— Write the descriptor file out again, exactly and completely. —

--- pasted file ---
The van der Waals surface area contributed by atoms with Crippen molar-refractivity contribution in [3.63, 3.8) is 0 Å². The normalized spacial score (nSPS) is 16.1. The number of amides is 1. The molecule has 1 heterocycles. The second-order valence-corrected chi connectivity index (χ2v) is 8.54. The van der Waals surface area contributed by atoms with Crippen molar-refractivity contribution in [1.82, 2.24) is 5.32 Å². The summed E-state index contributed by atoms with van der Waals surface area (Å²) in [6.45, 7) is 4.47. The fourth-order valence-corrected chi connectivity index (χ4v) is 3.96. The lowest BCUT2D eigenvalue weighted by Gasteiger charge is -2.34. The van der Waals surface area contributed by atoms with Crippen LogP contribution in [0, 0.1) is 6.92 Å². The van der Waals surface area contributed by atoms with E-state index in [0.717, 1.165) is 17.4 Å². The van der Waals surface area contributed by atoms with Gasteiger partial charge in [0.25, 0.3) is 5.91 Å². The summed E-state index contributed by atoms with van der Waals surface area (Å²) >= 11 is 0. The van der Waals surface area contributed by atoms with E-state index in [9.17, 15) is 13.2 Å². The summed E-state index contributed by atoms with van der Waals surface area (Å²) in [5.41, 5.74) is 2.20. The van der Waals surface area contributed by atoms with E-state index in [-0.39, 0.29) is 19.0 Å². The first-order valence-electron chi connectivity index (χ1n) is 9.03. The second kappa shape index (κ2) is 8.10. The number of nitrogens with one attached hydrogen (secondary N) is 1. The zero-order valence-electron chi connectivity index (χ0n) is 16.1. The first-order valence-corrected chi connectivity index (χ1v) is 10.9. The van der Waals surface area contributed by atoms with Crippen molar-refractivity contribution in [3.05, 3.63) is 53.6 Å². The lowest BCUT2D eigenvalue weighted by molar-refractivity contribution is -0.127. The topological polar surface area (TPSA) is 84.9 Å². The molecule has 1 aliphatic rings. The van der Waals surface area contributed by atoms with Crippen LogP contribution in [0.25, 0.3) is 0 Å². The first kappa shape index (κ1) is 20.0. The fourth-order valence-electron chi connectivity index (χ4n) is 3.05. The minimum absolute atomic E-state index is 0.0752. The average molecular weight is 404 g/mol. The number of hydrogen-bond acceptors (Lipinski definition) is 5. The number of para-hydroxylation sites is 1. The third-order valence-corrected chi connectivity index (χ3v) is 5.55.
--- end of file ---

The van der Waals surface area contributed by atoms with Crippen molar-refractivity contribution in [3.63, 3.8) is 0 Å². The normalized spacial score (nSPS) is 16.1. The number of amides is 1. The molecule has 1 heterocycles. The second-order valence-corrected chi connectivity index (χ2v) is 8.54. The van der Waals surface area contributed by atoms with Crippen molar-refractivity contribution in [1.82, 2.24) is 5.32 Å². The summed E-state index contributed by atoms with van der Waals surface area (Å²) in [6.45, 7) is 4.47. The fourth-order valence-corrected chi connectivity index (χ4v) is 3.96. The lowest BCUT2D eigenvalue weighted by Gasteiger charge is -2.34. The van der Waals surface area contributed by atoms with Crippen LogP contribution in [0, 0.1) is 6.92 Å². The van der Waals surface area contributed by atoms with E-state index in [0.717, 1.165) is 17.4 Å². The van der Waals surface area contributed by atoms with Gasteiger partial charge in [0.25, 0.3) is 5.91 Å². The summed E-state index contributed by atoms with van der Waals surface area (Å²) >= 11 is 0. The van der Waals surface area contributed by atoms with E-state index in [9.17, 15) is 13.2 Å². The summed E-state index contributed by atoms with van der Waals surface area (Å²) in [5.41, 5.74) is 2.20. The van der Waals surface area contributed by atoms with E-state index in [-0.39, 0.29) is 19.0 Å². The first-order valence-electron chi connectivity index (χ1n) is 9.03. The second kappa shape index (κ2) is 8.10. The number of nitrogens with one attached hydrogen (secondary N) is 1. The zero-order valence-electron chi connectivity index (χ0n) is 16.1. The first-order valence-corrected chi connectivity index (χ1v) is 10.9. The van der Waals surface area contributed by atoms with Crippen molar-refractivity contribution in [3.05, 3.63) is 53.6 Å². The lowest BCUT2D eigenvalue weighted by molar-refractivity contribution is -0.127. The topological polar surface area (TPSA) is 84.9 Å². The molecule has 1 aliphatic rings. The van der Waals surface area contributed by atoms with Crippen LogP contribution in [0.25, 0.3) is 0 Å². The first kappa shape index (κ1) is 20.0. The fourth-order valence-electron chi connectivity index (χ4n) is 3.05. The minimum absolute atomic E-state index is 0.0752. The average molecular weight is 404 g/mol. The number of hydrogen-bond acceptors (Lipinski definition) is 5. The number of para-hydroxylation sites is 1. The third-order valence-corrected chi connectivity index (χ3v) is 5.55.